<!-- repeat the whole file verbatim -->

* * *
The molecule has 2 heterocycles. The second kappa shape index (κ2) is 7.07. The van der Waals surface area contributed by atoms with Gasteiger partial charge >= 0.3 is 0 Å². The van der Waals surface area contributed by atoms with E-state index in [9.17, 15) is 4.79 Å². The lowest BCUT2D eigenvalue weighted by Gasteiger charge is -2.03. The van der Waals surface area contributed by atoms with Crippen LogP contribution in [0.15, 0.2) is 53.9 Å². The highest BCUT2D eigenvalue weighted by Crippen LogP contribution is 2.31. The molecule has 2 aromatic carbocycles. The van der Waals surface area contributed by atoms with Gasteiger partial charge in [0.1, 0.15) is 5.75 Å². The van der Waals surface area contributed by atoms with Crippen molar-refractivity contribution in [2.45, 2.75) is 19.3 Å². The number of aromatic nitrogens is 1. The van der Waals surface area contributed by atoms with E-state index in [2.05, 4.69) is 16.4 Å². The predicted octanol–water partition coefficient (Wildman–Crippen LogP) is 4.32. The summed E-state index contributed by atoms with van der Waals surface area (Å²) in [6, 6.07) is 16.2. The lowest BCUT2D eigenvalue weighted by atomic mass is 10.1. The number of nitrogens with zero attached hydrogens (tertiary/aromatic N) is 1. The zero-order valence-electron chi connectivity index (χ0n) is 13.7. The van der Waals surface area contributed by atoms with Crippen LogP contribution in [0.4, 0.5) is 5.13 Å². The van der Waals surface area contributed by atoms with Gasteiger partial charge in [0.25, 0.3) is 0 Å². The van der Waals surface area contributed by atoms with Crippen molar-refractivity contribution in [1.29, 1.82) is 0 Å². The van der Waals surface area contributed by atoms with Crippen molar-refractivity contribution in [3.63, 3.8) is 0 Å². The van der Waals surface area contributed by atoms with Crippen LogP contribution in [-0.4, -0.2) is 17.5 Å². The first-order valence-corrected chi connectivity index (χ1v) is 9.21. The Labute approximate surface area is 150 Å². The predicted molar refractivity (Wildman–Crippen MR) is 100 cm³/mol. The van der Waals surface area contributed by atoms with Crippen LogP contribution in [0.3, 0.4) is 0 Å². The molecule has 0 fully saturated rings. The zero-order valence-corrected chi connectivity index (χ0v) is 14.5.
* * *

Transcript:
The molecule has 2 heterocycles. The second kappa shape index (κ2) is 7.07. The van der Waals surface area contributed by atoms with Gasteiger partial charge >= 0.3 is 0 Å². The van der Waals surface area contributed by atoms with E-state index in [9.17, 15) is 4.79 Å². The lowest BCUT2D eigenvalue weighted by Gasteiger charge is -2.03. The van der Waals surface area contributed by atoms with Crippen LogP contribution in [0.15, 0.2) is 53.9 Å². The highest BCUT2D eigenvalue weighted by Crippen LogP contribution is 2.31. The molecule has 2 aromatic carbocycles. The van der Waals surface area contributed by atoms with Gasteiger partial charge in [0.1, 0.15) is 5.75 Å². The van der Waals surface area contributed by atoms with Crippen molar-refractivity contribution in [2.45, 2.75) is 19.3 Å². The number of aromatic nitrogens is 1. The van der Waals surface area contributed by atoms with E-state index in [2.05, 4.69) is 16.4 Å². The predicted octanol–water partition coefficient (Wildman–Crippen LogP) is 4.32. The summed E-state index contributed by atoms with van der Waals surface area (Å²) in [6, 6.07) is 16.2. The lowest BCUT2D eigenvalue weighted by atomic mass is 10.1. The number of nitrogens with zero attached hydrogens (tertiary/aromatic N) is 1. The zero-order valence-electron chi connectivity index (χ0n) is 13.7. The van der Waals surface area contributed by atoms with Crippen LogP contribution in [0.4, 0.5) is 5.13 Å². The van der Waals surface area contributed by atoms with Gasteiger partial charge in [0.25, 0.3) is 0 Å². The van der Waals surface area contributed by atoms with Crippen molar-refractivity contribution in [1.29, 1.82) is 0 Å². The van der Waals surface area contributed by atoms with Crippen molar-refractivity contribution in [3.63, 3.8) is 0 Å². The van der Waals surface area contributed by atoms with Crippen LogP contribution in [-0.4, -0.2) is 17.5 Å². The first-order valence-corrected chi connectivity index (χ1v) is 9.21. The Labute approximate surface area is 150 Å². The predicted molar refractivity (Wildman–Crippen MR) is 100 cm³/mol. The van der Waals surface area contributed by atoms with Crippen LogP contribution in [0.3, 0.4) is 0 Å². The molecule has 0 fully saturated rings. The zero-order valence-corrected chi connectivity index (χ0v) is 14.5.